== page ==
A device dubbed the “mother machine” enables real-time observation of mutagenesis in single bacterial cells.
Researchers aim to leverage new insights into the underlying causes of the disorder to better help patients.
August 1, 2016|
More than 800 genes are suspected to be involved in autism, and researchers today attribute 30 percent of cases to known copy number variations (CNV)—large deletions or duplications in the genome—or spontaneous genetic mutations in a protein-coding gene. For the other 70 percent of cases,
the causes remain unknown.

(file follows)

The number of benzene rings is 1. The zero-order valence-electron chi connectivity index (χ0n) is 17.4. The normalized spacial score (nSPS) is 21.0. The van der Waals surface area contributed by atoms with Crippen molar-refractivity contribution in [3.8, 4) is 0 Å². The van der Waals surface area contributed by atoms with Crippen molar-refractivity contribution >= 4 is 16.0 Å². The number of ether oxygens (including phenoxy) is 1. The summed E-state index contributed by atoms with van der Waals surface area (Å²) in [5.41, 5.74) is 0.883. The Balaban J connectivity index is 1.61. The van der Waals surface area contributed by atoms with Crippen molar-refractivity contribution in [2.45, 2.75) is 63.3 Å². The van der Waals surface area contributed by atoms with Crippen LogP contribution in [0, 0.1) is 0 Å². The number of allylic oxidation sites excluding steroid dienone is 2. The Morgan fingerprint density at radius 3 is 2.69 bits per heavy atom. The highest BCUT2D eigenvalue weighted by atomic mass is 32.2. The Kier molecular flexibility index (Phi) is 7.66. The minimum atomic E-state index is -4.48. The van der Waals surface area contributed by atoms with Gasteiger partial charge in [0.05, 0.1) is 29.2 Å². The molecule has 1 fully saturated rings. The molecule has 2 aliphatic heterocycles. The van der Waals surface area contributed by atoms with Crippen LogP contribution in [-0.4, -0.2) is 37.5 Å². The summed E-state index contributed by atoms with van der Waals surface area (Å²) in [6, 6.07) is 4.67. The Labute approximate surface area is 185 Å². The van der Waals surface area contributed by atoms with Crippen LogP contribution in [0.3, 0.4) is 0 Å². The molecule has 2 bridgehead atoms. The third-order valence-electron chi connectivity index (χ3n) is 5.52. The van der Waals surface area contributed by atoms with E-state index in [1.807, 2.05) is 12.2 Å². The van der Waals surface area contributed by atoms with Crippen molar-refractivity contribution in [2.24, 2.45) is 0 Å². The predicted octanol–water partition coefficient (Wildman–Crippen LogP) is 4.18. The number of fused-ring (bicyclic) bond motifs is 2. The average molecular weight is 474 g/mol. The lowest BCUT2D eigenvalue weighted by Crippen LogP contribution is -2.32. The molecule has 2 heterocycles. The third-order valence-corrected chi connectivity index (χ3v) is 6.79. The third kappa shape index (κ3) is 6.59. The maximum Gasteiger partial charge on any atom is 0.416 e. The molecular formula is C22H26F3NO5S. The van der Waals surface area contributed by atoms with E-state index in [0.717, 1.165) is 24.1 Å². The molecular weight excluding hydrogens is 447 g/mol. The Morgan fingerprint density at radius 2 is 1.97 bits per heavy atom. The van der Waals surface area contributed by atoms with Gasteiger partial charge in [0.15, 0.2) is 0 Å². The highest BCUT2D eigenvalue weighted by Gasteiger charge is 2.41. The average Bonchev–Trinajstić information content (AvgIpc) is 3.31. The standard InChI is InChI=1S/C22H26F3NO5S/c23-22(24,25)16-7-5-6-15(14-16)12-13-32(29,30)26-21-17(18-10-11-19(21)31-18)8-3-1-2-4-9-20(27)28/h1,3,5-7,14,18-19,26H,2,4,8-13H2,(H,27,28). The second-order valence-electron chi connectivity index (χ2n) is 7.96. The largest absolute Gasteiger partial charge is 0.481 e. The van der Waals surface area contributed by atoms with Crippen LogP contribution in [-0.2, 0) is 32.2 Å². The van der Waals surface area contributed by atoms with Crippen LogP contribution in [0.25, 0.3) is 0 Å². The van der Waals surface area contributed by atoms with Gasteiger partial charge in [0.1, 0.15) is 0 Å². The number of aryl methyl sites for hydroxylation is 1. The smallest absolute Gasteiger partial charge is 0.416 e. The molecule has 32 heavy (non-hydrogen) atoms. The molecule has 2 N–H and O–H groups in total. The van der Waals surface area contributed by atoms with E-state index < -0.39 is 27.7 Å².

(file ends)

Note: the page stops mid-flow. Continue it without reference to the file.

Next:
© ISTOCK.COM/MATHISWORKS/NEYRO2008As researchers learn more about the underlying causes of this diverse disorder, they are beginning to think about developing personalized treatments for patients with specific genetic subtypes of autism. While a drug for a single subtype may only be applicable to less than half of 1 percent of patients, such an approach might increase the chances of finding a successful treatment for larger groups of patients.
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